On and on go the stories…brief casual chats with cashiers and the like. Most everyone has been adversely affected. Not all. The rich got much richer – the gift of 2017 tax cuts. Deficits? Not to worry…until now.
There will be life after this, though not for the half-million already killed by the pandemic thus far, and that’s just in the U.S.
I have sensed some positive changes that I think may stick. Wednesday at the post office a lady at the post office held the door open for me, as I was holding the other door open for her.
We laughed. “You can’t be too polite”, I said, masked. She was walking away, masked, and agreed. You can’t be too polite.
Let’s make the best of this, folks. We have no other choice.
from Peter: This year has been shockingly normal for me, except not spending nearly so much money (probably gasoline), and not having to drive to work.
It has been a year of annoyances, watching the tourists rushing to the ski resorts, sparking small outbreaks among my neighbors and friends who work at those places. The community heaved a great sigh of relief this year, when the Sackler family [oxycontin] sold their interest in one of the big ones.
I had retired from driving the local school bus, so missed the heroic food-distribution and wellness-checking duties that my cohort then had to engage in, while the system worked out how to keep children learning what we want them learning, and not becoming useless and dangerous attention-addicts like the president.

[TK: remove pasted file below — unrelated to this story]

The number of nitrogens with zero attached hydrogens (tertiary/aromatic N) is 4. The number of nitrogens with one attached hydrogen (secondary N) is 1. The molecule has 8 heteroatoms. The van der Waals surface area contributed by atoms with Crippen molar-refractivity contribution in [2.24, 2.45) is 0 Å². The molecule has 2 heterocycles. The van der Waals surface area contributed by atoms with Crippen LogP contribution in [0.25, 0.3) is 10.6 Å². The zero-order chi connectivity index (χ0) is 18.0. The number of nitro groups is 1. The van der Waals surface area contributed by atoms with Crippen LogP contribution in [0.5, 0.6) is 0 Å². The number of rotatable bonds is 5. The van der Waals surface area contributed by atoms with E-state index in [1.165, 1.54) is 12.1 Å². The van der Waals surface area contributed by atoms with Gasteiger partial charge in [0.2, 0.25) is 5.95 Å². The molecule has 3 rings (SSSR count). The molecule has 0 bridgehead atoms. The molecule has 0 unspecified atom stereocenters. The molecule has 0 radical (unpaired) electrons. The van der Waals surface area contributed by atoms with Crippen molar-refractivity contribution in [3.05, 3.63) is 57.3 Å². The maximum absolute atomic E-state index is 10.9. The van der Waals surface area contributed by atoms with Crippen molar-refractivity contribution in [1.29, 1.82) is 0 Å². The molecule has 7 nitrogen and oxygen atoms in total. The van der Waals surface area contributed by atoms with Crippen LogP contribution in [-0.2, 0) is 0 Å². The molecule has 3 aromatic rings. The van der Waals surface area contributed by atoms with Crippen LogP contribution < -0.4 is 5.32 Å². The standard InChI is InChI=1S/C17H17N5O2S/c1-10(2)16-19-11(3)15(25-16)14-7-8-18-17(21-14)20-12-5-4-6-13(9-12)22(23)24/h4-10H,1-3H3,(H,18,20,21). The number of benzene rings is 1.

Other than that, Mrs. Lincoln, how was the play?
from Molly: directly relevant to the Covid year here.
from Sharon: I really enjoyed reading your article. As I look back, the year has gone fairly fast which is surprising to me. I have to admit that we have not been bored, even though we have really missed theatre, music, church and sporting events. I have enjoyed going through old pictures, articles, etc. that I have saved over the years and getting more organized in our home. I so remember March 13th as that was the day that two granddaughters were sent home because of the COVID. Hannah, who was a member of the Concordia concert choir was on choir tour in the southeast. The choir was sent home after a concert in Nashville. She certainly did not know that it was the end of choir, no more in school classes, and not even a graduation ceremony for her. Meredith, our other granddaughter, was on her way to dive in the NCAA diving championship finals in Ohio, when they were turned away from that on the final night. She still became an All American diver. In fact, she qualified again this year, and will be going to Alabama this year for the the championships. She is a sophomore at St. Cloud State University.